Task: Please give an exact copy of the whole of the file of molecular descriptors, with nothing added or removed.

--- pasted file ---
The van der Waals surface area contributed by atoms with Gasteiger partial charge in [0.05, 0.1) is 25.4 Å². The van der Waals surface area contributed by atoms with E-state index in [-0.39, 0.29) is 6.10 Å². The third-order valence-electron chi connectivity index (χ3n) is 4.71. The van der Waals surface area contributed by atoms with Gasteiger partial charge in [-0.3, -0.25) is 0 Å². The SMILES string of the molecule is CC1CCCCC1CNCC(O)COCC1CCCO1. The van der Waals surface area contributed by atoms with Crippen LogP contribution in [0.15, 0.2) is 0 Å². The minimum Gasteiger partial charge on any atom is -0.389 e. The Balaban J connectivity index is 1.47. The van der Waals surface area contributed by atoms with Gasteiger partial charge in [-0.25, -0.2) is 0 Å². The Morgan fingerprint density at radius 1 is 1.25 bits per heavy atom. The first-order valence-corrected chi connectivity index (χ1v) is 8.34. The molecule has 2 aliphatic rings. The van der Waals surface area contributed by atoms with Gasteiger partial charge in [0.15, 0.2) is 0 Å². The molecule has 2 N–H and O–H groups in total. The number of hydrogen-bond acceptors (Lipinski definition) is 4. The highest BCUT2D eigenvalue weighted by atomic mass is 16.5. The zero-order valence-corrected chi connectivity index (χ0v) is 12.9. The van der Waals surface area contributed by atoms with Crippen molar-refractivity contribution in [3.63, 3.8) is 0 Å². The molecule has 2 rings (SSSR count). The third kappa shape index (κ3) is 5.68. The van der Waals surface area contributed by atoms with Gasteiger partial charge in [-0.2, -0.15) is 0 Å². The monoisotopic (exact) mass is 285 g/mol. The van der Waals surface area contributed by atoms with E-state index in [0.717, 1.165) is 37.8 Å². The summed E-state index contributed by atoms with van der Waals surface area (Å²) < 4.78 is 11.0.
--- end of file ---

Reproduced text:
The van der Waals surface area contributed by atoms with Gasteiger partial charge in [0.05, 0.1) is 25.4 Å². The van der Waals surface area contributed by atoms with E-state index in [-0.39, 0.29) is 6.10 Å². The third-order valence-electron chi connectivity index (χ3n) is 4.71. The van der Waals surface area contributed by atoms with Gasteiger partial charge in [-0.3, -0.25) is 0 Å². The SMILES string of the molecule is CC1CCCCC1CNCC(O)COCC1CCCO1. The van der Waals surface area contributed by atoms with Crippen LogP contribution in [0.15, 0.2) is 0 Å². The minimum Gasteiger partial charge on any atom is -0.389 e. The Balaban J connectivity index is 1.47. The van der Waals surface area contributed by atoms with Gasteiger partial charge in [-0.25, -0.2) is 0 Å². The Morgan fingerprint density at radius 1 is 1.25 bits per heavy atom. The first-order valence-corrected chi connectivity index (χ1v) is 8.34. The molecule has 2 aliphatic rings. The van der Waals surface area contributed by atoms with Gasteiger partial charge in [0.15, 0.2) is 0 Å². The molecule has 2 N–H and O–H groups in total. The number of hydrogen-bond acceptors (Lipinski definition) is 4. The highest BCUT2D eigenvalue weighted by atomic mass is 16.5. The zero-order valence-corrected chi connectivity index (χ0v) is 12.9. The van der Waals surface area contributed by atoms with Crippen molar-refractivity contribution in [3.63, 3.8) is 0 Å². The molecule has 2 rings (SSSR count). The third kappa shape index (κ3) is 5.68. The van der Waals surface area contributed by atoms with Gasteiger partial charge in [-0.2, -0.15) is 0 Å². The monoisotopic (exact) mass is 285 g/mol. The van der Waals surface area contributed by atoms with E-state index in [0.717, 1.165) is 37.8 Å². The summed E-state index contributed by atoms with van der Waals surface area (Å²) < 4.78 is 11.0.